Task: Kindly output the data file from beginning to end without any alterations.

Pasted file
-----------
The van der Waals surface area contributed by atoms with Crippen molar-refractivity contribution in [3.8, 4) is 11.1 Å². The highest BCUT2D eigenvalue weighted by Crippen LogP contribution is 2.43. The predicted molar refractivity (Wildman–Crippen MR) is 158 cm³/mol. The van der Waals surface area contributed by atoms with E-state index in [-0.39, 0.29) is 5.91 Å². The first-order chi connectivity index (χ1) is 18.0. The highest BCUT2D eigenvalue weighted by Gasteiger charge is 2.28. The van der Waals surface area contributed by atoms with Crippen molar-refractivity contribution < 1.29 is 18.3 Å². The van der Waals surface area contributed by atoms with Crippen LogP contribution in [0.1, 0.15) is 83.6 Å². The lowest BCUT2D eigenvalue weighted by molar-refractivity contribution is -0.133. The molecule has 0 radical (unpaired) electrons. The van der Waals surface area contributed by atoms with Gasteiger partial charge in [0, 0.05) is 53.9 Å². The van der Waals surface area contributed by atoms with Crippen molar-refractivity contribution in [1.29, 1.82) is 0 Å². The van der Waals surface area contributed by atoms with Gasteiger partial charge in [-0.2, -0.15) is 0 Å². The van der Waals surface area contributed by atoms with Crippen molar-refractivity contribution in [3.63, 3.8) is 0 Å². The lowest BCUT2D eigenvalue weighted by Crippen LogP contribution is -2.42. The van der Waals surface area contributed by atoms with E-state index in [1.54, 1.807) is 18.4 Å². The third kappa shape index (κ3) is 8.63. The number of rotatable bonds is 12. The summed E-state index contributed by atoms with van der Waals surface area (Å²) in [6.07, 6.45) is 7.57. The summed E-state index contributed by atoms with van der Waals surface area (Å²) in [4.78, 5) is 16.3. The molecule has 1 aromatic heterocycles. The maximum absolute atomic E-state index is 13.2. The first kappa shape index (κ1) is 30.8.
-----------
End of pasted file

The van der Waals surface area contributed by atoms with Crippen molar-refractivity contribution in [3.8, 4) is 11.1 Å². The highest BCUT2D eigenvalue weighted by Crippen LogP contribution is 2.43. The predicted molar refractivity (Wildman–Crippen MR) is 158 cm³/mol. The van der Waals surface area contributed by atoms with E-state index in [-0.39, 0.29) is 5.91 Å². The first-order chi connectivity index (χ1) is 18.0. The highest BCUT2D eigenvalue weighted by Gasteiger charge is 2.28. The van der Waals surface area contributed by atoms with Crippen molar-refractivity contribution < 1.29 is 18.3 Å². The van der Waals surface area contributed by atoms with Crippen LogP contribution in [0.1, 0.15) is 83.6 Å². The lowest BCUT2D eigenvalue weighted by molar-refractivity contribution is -0.133. The molecule has 0 radical (unpaired) electrons. The van der Waals surface area contributed by atoms with Gasteiger partial charge in [0, 0.05) is 53.9 Å². The van der Waals surface area contributed by atoms with Crippen molar-refractivity contribution in [1.29, 1.82) is 0 Å². The van der Waals surface area contributed by atoms with Gasteiger partial charge in [-0.2, -0.15) is 0 Å². The van der Waals surface area contributed by atoms with Crippen molar-refractivity contribution in [3.63, 3.8) is 0 Å². The lowest BCUT2D eigenvalue weighted by Crippen LogP contribution is -2.42. The van der Waals surface area contributed by atoms with E-state index in [1.54, 1.807) is 18.4 Å². The third kappa shape index (κ3) is 8.63. The number of rotatable bonds is 12. The summed E-state index contributed by atoms with van der Waals surface area (Å²) in [6.07, 6.45) is 7.57. The summed E-state index contributed by atoms with van der Waals surface area (Å²) in [4.78, 5) is 16.3. The molecule has 1 aromatic heterocycles. The maximum absolute atomic E-state index is 13.2. The first kappa shape index (κ1) is 30.8.